You are part of The Second Scientific Expedition to this mysterious bit of Coral reef and volcanic rock. The first group has disappeared without a trace! Your job is to find out why!

    There have been rumors about this strange atoll . . frightening rumors about happenings way out beyond the laws of nature..."

  • And then we get a rotating globe, highly overexposed. And then nuclear tests, a bunch of stock H-bomb footage. Then floods due to the nuclear test, and people running away as their village is destroyed. Nice miniature work, considering the era and the budget.... Actually I wouldn't be surprised if the opening disaster footage with the miniatures and fleeing crowds is from some other movie with a bigger budget. That would be the Corman way, after all.

  • Right after that, we get a dash of that ol' time religion, with a narrator intoning:

    "And the lord said, I will scorn man who I have created from the face of the earth, both man and beast and creeping thing and the fowls of the air, for it repenteth me that I have made them."

    Anybody know if this is a real biblical quote? I mean, the actual bible, not just something Pat Robertson said when he was off his meds. I'm no expert on these things, and the general tenor of it does sound sort of Old-Testamenty, but the wording just doesn't sound right. "It repenteth me"? Say what?

  • Actually I may have those intro bits out of order. I'm not sure now. I doubt reordering them would make them make any more sense, though.

  • The crab costume is pretty awesome. You have to admit it's a highly cool, cheesy, crappy B-movie giant crab, so far as B-movie giant crabs go. It's not that the crabs are perfectly realistic, don't get me wrong. They have faces, with big googly Jim Henson-type eyes. They even have nostrils. And when the crab is trashing the house, it roars like a lion. Well, you hear a lion-ish roar on the soundtrack. You don't actually see it roar. Making its mouth move would've cost money, you know.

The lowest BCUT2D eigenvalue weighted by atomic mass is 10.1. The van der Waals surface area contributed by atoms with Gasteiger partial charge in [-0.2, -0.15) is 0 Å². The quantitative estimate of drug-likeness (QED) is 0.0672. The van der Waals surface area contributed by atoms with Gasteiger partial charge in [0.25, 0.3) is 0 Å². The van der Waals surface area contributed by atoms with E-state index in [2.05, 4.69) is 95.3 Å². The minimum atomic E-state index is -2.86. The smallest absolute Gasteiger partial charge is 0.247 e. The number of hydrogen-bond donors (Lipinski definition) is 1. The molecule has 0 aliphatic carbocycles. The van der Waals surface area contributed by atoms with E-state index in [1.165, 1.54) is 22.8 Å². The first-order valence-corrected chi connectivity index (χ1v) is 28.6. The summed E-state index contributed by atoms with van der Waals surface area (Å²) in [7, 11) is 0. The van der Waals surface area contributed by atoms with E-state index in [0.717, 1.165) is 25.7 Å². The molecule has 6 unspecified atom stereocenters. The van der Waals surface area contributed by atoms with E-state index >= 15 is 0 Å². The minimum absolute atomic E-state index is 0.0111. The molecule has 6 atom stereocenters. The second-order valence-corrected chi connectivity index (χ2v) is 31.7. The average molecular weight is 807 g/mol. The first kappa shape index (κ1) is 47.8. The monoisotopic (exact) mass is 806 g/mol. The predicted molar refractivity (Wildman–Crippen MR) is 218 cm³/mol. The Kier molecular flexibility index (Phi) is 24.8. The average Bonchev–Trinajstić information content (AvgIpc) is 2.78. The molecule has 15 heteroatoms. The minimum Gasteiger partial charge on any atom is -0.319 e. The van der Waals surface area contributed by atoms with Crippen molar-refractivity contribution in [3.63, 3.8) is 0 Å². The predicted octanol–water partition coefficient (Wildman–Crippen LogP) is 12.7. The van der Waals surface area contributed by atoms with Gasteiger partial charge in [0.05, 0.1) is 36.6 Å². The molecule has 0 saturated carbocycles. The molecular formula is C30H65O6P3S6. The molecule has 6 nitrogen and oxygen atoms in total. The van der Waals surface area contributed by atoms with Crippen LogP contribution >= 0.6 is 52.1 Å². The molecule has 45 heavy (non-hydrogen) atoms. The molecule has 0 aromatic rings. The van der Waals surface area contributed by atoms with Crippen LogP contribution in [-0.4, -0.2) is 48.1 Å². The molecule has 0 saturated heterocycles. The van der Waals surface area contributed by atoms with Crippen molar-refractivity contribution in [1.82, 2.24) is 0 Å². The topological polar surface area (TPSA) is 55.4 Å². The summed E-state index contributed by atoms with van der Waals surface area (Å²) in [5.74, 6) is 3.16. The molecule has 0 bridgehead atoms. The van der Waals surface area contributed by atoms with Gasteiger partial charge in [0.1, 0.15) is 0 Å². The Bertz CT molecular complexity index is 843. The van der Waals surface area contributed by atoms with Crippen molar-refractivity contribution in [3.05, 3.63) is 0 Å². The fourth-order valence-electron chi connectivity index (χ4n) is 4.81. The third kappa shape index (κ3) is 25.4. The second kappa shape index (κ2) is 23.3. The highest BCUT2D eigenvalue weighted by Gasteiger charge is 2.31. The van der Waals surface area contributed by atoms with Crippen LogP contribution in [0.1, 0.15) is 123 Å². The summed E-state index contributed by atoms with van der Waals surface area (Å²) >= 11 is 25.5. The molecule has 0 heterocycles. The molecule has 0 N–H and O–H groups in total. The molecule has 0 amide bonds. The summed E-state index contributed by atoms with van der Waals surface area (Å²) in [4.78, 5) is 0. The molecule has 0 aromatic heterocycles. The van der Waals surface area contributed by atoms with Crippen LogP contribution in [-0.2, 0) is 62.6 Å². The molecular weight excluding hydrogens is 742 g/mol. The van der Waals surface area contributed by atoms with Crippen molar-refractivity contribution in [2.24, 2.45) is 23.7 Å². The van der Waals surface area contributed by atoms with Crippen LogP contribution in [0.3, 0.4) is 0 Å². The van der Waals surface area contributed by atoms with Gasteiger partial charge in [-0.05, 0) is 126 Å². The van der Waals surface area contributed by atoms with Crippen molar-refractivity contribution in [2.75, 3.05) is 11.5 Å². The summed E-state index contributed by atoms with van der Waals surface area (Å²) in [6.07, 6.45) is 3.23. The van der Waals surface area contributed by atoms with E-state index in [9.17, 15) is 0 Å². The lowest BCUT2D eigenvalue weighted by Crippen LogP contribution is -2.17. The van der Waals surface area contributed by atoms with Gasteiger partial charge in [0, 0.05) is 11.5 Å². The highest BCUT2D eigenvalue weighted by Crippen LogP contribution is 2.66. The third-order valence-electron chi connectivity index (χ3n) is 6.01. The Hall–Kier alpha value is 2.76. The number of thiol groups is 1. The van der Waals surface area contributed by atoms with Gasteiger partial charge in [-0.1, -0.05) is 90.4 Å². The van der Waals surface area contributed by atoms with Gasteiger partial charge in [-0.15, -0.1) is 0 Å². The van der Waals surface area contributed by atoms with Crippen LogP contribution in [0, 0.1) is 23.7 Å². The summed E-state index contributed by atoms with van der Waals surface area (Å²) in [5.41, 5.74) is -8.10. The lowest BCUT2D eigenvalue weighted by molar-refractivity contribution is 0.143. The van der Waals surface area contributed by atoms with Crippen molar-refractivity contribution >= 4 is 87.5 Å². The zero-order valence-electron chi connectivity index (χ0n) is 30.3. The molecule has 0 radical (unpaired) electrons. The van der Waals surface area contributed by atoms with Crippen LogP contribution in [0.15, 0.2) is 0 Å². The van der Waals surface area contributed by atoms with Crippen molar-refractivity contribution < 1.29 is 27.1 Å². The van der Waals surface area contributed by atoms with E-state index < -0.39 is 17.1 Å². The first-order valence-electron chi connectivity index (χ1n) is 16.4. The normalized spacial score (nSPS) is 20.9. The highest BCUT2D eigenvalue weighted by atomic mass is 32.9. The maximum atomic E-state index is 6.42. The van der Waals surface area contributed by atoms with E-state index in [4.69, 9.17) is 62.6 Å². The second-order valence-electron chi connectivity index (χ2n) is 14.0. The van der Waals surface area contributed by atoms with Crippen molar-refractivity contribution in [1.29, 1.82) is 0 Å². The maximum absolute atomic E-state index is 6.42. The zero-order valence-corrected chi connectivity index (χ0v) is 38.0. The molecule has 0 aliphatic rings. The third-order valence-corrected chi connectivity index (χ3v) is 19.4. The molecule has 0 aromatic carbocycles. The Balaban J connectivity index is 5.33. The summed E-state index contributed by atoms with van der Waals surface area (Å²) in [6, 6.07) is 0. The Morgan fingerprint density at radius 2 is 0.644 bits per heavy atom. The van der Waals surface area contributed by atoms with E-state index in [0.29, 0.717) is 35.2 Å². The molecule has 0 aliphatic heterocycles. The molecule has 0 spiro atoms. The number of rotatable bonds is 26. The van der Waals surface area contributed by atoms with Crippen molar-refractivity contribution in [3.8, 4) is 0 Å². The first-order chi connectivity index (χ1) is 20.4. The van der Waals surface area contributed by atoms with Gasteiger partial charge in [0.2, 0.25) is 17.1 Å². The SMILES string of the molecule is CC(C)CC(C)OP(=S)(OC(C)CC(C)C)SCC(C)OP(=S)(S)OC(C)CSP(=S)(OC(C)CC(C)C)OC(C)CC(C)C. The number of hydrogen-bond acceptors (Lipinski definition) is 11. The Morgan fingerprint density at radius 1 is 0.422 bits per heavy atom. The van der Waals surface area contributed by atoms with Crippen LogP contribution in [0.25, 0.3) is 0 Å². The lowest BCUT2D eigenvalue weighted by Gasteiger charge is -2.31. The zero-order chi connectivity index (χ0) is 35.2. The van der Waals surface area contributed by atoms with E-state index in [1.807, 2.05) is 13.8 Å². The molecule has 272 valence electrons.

• Speaking of the giant-crab-in-da-house scene... Why do our heroes just stand on the other side of the door when there's a giant crab lurking behind it? And then they just hang out for a while and wait, and then look to see if it's gone?

  • Lots of scenes of people reacting to things we don't see: "there was a mountain there yesterday, now it's gone" and "It has only appeared in the last twenty minutes. And it's over fifty feet deep." If the film was remade today, it would be an hour longer, and the other hour would be all CG showing the stuff they just tell us about.

  • The interior sets are classic 50's den. Wood paneling, decorated with paintings and various tchotchkes, all shipped to the remote South Pacific just to make a bunch of scientists feel at home.

    Either a.) the interior scenes were filmed in someone's basement to save money, or b.) they were filmed on a home-sweet-home set left over from some other movie, to save money.

  • The earthquakes aren't very realistic. This was a very early entry in the genre of reacting-to-fake-motion cinema, and clearly there was still much to be learned about getting the actors and the camera shake in sync. It's not Star Trek by any means.

  • Philosophical implications of the crabs absorbing the minds & personalities of various people. Is the crab just impersonating them to catch prey, or do the people really continue to exist as part of the crab & just see things in a new light ("Preservation of the species. Once they were men. Now they are land crabs.")

  • Too many plot holes and nonsensical twists to list. For example, why did their plane (a Catalina flying boat) explode? I suppose it exploded because they had some stock footage of one exploding. Also, they needed a quick plot device to maroon everyone on the island. But the explosion is never explained. Nobody even seems all that surprised by it. Our brave scientists adopt an "oh, that's too bad" sort of attitude, which I think is taking scientific detachment just a step or two too far.